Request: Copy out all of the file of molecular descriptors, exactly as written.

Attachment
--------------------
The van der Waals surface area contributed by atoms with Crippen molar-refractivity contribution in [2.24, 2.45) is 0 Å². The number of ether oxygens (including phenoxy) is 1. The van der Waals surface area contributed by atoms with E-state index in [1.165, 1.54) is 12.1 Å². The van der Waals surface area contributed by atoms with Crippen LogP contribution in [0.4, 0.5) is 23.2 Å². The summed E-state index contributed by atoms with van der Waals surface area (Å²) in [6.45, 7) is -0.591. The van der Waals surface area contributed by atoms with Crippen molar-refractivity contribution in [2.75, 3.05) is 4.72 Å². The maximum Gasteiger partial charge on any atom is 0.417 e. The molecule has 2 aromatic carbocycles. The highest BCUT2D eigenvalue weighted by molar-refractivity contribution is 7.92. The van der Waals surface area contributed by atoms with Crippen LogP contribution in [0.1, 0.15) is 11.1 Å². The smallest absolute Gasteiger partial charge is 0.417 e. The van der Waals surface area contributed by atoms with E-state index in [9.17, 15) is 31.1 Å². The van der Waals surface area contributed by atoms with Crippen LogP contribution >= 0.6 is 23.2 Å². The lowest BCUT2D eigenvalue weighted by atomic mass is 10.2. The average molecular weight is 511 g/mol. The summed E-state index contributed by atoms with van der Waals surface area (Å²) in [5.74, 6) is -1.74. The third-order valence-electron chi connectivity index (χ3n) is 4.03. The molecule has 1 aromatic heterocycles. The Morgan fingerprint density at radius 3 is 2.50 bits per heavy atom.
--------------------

The van der Waals surface area contributed by atoms with Crippen molar-refractivity contribution in [2.24, 2.45) is 0 Å². The number of ether oxygens (including phenoxy) is 1. The van der Waals surface area contributed by atoms with E-state index in [1.165, 1.54) is 12.1 Å². The van der Waals surface area contributed by atoms with Crippen LogP contribution in [0.4, 0.5) is 23.2 Å². The summed E-state index contributed by atoms with van der Waals surface area (Å²) in [6.45, 7) is -0.591. The van der Waals surface area contributed by atoms with Crippen molar-refractivity contribution in [2.75, 3.05) is 4.72 Å². The maximum Gasteiger partial charge on any atom is 0.417 e. The molecule has 2 aromatic carbocycles. The highest BCUT2D eigenvalue weighted by molar-refractivity contribution is 7.92. The van der Waals surface area contributed by atoms with Crippen LogP contribution in [0.1, 0.15) is 11.1 Å². The smallest absolute Gasteiger partial charge is 0.417 e. The van der Waals surface area contributed by atoms with E-state index in [9.17, 15) is 31.1 Å². The van der Waals surface area contributed by atoms with Crippen LogP contribution >= 0.6 is 23.2 Å². The lowest BCUT2D eigenvalue weighted by atomic mass is 10.2. The average molecular weight is 511 g/mol. The summed E-state index contributed by atoms with van der Waals surface area (Å²) in [5.74, 6) is -1.74. The third-order valence-electron chi connectivity index (χ3n) is 4.03. The molecule has 1 aromatic heterocycles. The Morgan fingerprint density at radius 3 is 2.50 bits per heavy atom.